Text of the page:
Tuesday, June 1, 2010

Finding the Power to Do What I Cannot

Going to the post office to pick up the mail for our house is always an exciting task; after all, who doesn’t love getting mail? About four weeks ago, I stopped by the post office after work and was pleased to see a letter in our box with my name on the outside. I came home and read the first paragraph of the letter and then saw the following words: “I’ve been reading your blog. I’m glad to hear that you’re doing well.” I laughed a little to myself at the irony because the truth was that throughout most of March and April, I was not doing well. I felt that I have not been totally open in my blog posts if I am giving the impression that all has been well over the last six months. Since reading this letter, I have wanted to share some of my struggles but have been hesitant to admit that life has not been the peaches. At the same time, I set up this blog to share my experience with friends and family back home and if I only share the good, then how can you all be a part of my whole experience? So even though I am hesitant, I have finally worked up the nerve to share the low points that have been integral to my last three months in Nicaragua.
Ever since my arrival back in December, I have struggled with language and homesickness and ever since beginning work in January, I have questioned if I am a good fit for Pajarito Azul. I was trying to take it all in stride, as I have expressed in previous posts, but by the middle of March, I was crumbling beneath the weight of these burdens. I could not understand what was being said to me in Spanish, much less express my own thoughts; my heart ached and deeply longed for the comforts and familiarities of home, family, and friends; and every day at work I felt that my capabilities were not sufficient enough to serve the residents at Pajarito. I was carrying all of this around, not fully knowing how to deal with it and on Easter Sunday, I hit a breaking point.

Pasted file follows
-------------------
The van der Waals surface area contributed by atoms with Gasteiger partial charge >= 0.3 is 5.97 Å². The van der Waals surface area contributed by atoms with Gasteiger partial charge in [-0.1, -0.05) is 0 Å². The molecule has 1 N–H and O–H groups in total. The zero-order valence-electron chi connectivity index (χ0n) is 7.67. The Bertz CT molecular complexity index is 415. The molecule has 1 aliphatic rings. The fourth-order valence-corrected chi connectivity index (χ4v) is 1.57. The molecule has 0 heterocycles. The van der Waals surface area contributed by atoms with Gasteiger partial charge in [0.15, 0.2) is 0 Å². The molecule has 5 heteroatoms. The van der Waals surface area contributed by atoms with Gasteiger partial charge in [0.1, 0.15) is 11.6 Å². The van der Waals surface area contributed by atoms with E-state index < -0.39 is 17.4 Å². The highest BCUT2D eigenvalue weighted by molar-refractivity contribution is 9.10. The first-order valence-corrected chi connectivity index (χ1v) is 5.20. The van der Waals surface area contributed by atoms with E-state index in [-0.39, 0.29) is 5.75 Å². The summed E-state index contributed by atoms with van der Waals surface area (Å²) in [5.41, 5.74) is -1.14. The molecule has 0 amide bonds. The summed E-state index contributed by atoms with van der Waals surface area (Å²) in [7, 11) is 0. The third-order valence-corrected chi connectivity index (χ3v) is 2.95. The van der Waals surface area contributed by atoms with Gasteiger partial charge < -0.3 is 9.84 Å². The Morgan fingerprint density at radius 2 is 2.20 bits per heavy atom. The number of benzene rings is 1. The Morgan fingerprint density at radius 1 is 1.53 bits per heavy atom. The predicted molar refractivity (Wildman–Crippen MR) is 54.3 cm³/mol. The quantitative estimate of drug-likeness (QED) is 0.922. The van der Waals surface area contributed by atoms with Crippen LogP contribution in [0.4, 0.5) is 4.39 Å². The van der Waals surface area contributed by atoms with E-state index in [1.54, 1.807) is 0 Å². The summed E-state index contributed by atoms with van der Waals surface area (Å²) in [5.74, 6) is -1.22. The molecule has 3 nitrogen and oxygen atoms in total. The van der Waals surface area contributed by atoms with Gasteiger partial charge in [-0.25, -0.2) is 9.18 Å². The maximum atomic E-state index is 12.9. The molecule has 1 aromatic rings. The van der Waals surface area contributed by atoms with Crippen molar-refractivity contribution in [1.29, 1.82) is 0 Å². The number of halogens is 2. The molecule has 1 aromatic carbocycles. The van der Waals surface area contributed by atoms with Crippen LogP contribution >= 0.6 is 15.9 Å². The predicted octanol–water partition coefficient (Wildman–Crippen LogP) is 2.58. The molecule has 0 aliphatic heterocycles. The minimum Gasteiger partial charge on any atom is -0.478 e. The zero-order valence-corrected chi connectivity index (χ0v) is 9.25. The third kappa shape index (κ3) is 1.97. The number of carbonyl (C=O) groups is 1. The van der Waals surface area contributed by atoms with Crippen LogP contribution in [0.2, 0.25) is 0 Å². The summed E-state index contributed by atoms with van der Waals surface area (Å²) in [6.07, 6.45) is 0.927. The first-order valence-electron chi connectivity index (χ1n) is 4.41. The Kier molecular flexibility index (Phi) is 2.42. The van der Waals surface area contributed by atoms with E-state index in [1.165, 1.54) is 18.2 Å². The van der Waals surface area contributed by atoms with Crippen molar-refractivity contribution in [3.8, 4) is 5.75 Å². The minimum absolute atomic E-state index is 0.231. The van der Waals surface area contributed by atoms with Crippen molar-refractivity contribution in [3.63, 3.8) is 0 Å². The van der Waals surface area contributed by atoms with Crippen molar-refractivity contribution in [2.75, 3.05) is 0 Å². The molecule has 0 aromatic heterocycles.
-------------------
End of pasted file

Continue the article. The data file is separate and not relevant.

I spent most of the day in tears trying to work through all of my thoughts and emotions. When I called home, I told my family that I was not sure if I could stay in Nicaragua. I was totally depleted at that point. All I wanted was a hug from someone who knew me, but I could not even have that until at least December. Everything that I desired in that moment was so far away. I talked with my family, released more healing tears, and listened to what they had to say. When I hung up the phone I did not know how long I would be in Nicaragua but I did know that I needed more time. As much as I wanted to return home, I felt that if I did so I would be running from the very challenges that had the potential to transform me. I decided that I would give myself the chance to face these challenges head-on and if I still felt disconsolate, I would go home knowing that I gave it my all.

Thankfully, March and April were full of fun distractions (trips to the beach, visitors from Belize, etc.) to help me along. However, every time I slowed down, I could not shake the feeling that maybe being in Nicaragua was too much, maybe I bit off more than I could chew, maybe I was not meant to be here. I kept going though, remembering the pact I made with myself on Easter.